Welcome,
      Dr Tara

    • Rebuilding - but still in pain
      September 20, 2009 at 8:23 pm

      Hi Jenny,

      Welcome. Why do you consider that you’re crashing when your story matches so many here? You are describing ‘gaslighting.’ It is bewildering and infuriating. With my soon to be ex-wife I found that sometimes we could not agree on what was said 5 minutes ago! Like you, I found that if expressed myself poorly and wanted to retract, expand, justify, clarify or whatever, it was always too late. In short my ex didn’t care about facts or genuine communication. It was not about finding ‘truth,’ but being right.

      (BTW – the term ‘Gaslighting’ comes from a 1944 Ingrid Bergman film, ‘Gaslight.’ A husband contrives to drive his new wife mad. Watch on you tube; http://www.youtube.com/watch?v=JvNQv6Ro26w) Most genuine people will experience a measure of self doubt in their first experience of this.

      Where I think women ARE different is that they are frequently excused. First time my ex’s halo slipped – it was ‘her periods.’ Now it’s ‘early menopause.’ Men are less excused, even though the media frequently portrays men as emotionally immature. eg ‘Homer Simpson,’

      I applaud Dr. T for running this site. If it helps you recognise your abuser then great. Male or female.

      BTW you don’t say how tied you are to this guy. If getting out is easy – see his behaviour as a real red flag.

      T

      • Freedom
        September 22, 2009 at 4:57 am

        Rebuilding…!!!
        you have no idea how wonderful it is to read you giving advice to others and expanding on your knowledge of all of this. to me, i see this as a very big step in your “rebuilding”. i found that when i was actually healing from my ex was when i started relaying knowledge and advice TO others on this site instead of always being the one responded to about my events. so a very large high five to you – my friend – i think this is a wonderful change. and please don’t stop imparting your wisdom. you feel deeply, you think well, and you write well. i have no doubt that you will bring a lot of insight to others. well done!!!

        • nick
          October 12, 2009 at 5:16 pm

          I relate…..sitting on a barstool in Montana…drinking watered down- orange juice talking to a guy from Salt Lake. Subject of past marriage comes up (his 21 years).He says “I’d take her back in a heartbeat” I knew he was one of “us” and proceeded to tell him the type of woman he was involved with. He looked like he’d seen a ghost. Nuff said.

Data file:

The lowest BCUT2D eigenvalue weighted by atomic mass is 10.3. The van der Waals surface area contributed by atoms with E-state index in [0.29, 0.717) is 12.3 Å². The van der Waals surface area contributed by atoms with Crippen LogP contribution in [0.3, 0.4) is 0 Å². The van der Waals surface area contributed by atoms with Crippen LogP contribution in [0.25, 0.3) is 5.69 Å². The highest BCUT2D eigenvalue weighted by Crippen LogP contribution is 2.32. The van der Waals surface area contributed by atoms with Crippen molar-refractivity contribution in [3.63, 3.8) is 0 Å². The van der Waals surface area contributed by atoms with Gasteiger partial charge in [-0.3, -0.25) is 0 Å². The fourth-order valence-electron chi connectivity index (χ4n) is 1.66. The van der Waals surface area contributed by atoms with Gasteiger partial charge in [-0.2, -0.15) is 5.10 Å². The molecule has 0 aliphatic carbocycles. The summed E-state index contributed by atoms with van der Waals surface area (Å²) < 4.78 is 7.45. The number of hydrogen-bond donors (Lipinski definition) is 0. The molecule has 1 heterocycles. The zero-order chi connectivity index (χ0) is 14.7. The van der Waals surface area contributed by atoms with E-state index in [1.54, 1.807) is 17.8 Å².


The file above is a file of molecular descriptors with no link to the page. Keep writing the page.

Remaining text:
3. Chris
    September 20, 2009 at 10:06 am

    ( If you let the text on the site – you are very velcome to correct my spelling errors – such as “now” instead of “know” :-) Thank you)

  4. Chris
    September 20, 2009 at 10:01 am

    Lis, why should she “admit”? Just as if Dr. T did something wrong.

    I agree with the sense of humor on this site – and I certainly wouldn’t mind if you kept your off topic, narrow-minded, sour opinions out of this blog, that changed my life.

    Im living as far away as Denmark, Scandinavia – and I probably all ready in this english text made several errors – but never the less Dr. T and shrink4men has helped me to be a new man with a new lust for life again!

    I am for ever great-full to you.

    I’ll write my story later – and suggest a topic for you to consider writing about.

    And for you, Lis.

    Go out and find a practitioner, where you absolutely now for sure that they are full-blooded conservatives, has no humor and wants to support you in all your believes. Your writing won’t be missed here.

    Chris

    • shrink4men
      September 20, 2009 at 1:01 pm

      Hi Chris,

      I think Lis just wanted me to admit I don’t like conservatives. I don’t really know why, but I’m not going to admit to something that’s not true so I can unwittingly prove some unknown (on my end) point to someone.

      I appreciate your kind feedback regarding my site. However, let’s try to refrain from name-calling. Lis is entitled to her beliefs whatever they may be and I want her to feel welcome here if she decides she wants to continue to participate.